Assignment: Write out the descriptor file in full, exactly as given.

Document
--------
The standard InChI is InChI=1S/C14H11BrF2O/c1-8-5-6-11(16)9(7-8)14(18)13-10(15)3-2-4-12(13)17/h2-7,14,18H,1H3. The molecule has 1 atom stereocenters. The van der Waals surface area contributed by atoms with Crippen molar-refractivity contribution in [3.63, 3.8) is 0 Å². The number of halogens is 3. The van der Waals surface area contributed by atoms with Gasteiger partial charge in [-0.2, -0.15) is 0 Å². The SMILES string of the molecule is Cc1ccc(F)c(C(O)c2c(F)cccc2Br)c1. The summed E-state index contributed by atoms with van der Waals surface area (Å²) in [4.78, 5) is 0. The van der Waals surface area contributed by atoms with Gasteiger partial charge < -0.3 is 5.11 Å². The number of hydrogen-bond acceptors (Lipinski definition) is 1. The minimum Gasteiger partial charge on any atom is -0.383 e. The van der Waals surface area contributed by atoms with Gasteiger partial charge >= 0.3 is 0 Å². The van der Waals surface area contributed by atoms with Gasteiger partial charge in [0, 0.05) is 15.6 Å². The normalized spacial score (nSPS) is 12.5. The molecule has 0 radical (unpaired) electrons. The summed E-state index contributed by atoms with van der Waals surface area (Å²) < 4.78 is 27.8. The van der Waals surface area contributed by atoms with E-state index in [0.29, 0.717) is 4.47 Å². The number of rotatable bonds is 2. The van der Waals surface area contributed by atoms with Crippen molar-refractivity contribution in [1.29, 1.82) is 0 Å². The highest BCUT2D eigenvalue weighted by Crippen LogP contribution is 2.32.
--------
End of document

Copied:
The standard InChI is InChI=1S/C14H11BrF2O/c1-8-5-6-11(16)9(7-8)14(18)13-10(15)3-2-4-12(13)17/h2-7,14,18H,1H3. The molecule has 1 atom stereocenters. The van der Waals surface area contributed by atoms with Crippen molar-refractivity contribution in [3.63, 3.8) is 0 Å². The number of halogens is 3. The van der Waals surface area contributed by atoms with Gasteiger partial charge in [-0.2, -0.15) is 0 Å². The SMILES string of the molecule is Cc1ccc(F)c(C(O)c2c(F)cccc2Br)c1. The summed E-state index contributed by atoms with van der Waals surface area (Å²) in [4.78, 5) is 0. The van der Waals surface area contributed by atoms with Gasteiger partial charge < -0.3 is 5.11 Å². The number of hydrogen-bond acceptors (Lipinski definition) is 1. The minimum Gasteiger partial charge on any atom is -0.383 e. The van der Waals surface area contributed by atoms with Gasteiger partial charge >= 0.3 is 0 Å². The van der Waals surface area contributed by atoms with Gasteiger partial charge in [0, 0.05) is 15.6 Å². The normalized spacial score (nSPS) is 12.5. The molecule has 0 radical (unpaired) electrons. The summed E-state index contributed by atoms with van der Waals surface area (Å²) < 4.78 is 27.8. The van der Waals surface area contributed by atoms with E-state index in [0.29, 0.717) is 4.47 Å². The number of rotatable bonds is 2. The van der Waals surface area contributed by atoms with Crippen molar-refractivity contribution in [1.29, 1.82) is 0 Å². The highest BCUT2D eigenvalue weighted by Crippen LogP contribution is 2.32.